# At what size do objects burn up in the atmosphere when falling from orbit?

As the title suggests, I am wondering the maximum size an object can be so that it will completely burn up when entering and falling through Earth's atmosphere. I'm focusing on man made objects, not asteroids or meteors. Also, how much does the make-up of the object affect its burn rate? I.e. metal vs plastic vs glass, and so on. Thanks!

• By burn, do you mean react with oxygen and turn into oxides, or get hot enough to melt/vaporize by friction with the atmosphere? The distinction will get you different answers. Jan 31, 2016 at 16:10
• I would gladly answer but it does not only depend on size, it also depends on the speed at which the object enters the atmosphere. A bigger object will have to enter faster to be disintegrated. So it's all about that ratio.
– Nico
Feb 1, 2016 at 9:34
• @Wayfaring Stranger: I'm pretty confident (though not 100% sure) that objects don't melt/vaporize due to friction. Densities are just too low for that. It's rather the heating up of the gas due to the rapid compression from the shockwave, when the object falls through the atmosphere Feb 12, 2016 at 8:55

## 1 Answer

The Earth atmosphere protects us from small impacts from both asteroids and man made objects. This is well known from meteoroids, where meteoroids as large as a few tens of meters in diameter usually fail to penetrate into the lower atmosphere because they get fragmented and dispersed at high altitude. Fragmentation height depends mainly on the meteoroid strength, only strongest irons reach the surface in one piece.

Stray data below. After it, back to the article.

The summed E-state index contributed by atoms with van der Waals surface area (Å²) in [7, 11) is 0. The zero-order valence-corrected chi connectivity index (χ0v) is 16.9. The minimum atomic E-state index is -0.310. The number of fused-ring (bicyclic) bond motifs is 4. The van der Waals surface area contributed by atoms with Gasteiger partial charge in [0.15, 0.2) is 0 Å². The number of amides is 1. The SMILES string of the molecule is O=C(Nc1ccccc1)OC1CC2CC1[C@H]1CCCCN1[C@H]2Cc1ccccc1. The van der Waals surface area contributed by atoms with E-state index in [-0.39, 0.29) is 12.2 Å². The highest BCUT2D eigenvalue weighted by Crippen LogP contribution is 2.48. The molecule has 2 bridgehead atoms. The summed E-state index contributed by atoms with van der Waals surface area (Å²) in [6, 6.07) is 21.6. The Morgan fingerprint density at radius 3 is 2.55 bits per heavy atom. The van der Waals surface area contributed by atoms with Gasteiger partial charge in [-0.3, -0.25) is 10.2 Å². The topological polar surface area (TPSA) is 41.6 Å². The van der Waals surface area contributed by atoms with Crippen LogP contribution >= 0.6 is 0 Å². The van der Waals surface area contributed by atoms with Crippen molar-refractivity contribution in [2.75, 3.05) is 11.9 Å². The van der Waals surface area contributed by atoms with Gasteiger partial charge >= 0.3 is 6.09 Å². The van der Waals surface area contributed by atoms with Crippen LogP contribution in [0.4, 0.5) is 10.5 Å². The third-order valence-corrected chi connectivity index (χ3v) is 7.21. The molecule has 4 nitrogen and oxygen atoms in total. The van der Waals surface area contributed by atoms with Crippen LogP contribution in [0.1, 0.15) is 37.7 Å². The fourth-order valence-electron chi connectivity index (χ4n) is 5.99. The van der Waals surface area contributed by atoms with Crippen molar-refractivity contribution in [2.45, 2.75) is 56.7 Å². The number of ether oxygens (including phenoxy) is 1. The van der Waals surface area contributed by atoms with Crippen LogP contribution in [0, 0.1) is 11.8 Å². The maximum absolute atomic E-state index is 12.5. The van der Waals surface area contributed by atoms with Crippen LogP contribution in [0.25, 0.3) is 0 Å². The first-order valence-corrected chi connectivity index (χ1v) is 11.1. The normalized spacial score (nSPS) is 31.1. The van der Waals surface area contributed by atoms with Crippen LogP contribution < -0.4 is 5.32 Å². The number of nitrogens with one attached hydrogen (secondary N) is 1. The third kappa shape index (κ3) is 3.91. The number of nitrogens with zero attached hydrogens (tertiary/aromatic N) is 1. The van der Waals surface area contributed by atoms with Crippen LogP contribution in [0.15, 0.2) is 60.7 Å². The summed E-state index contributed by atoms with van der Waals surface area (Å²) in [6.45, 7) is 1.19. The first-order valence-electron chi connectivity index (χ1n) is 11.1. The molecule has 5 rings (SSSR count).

We could extrapolate from meteoroids to man made objects that even large do not have the same physical strength than a massive meteoroid body. This means than nearly all man machine objects will disintegrate before reaching earth. Heavy metallic ones (iron) will disintegrate at lower altitudes than lighter ones such glass and plastic.

Two comments:

• This is not true for objects not having reached orbit, e.g. rocket 1st or 2nd stage engines will fall without disintegrating.
• Even if they disintegrate, nuclear powered satellites will cause some level of radioactive pollution, however widely scattered in the atmosphere.

Although the risk to human beings walking on earth is next to nil, there is a real risk of impact from man made objects littering Earth orbits to other spatial vehicles.

Reference: "The Impact Hazard", David Morrison, Clark R. Chapman and Paul Slovic, in "Hazards due to Comets and Asteroids", T. Gehrels, Ed., 1994, The University of Arizona Press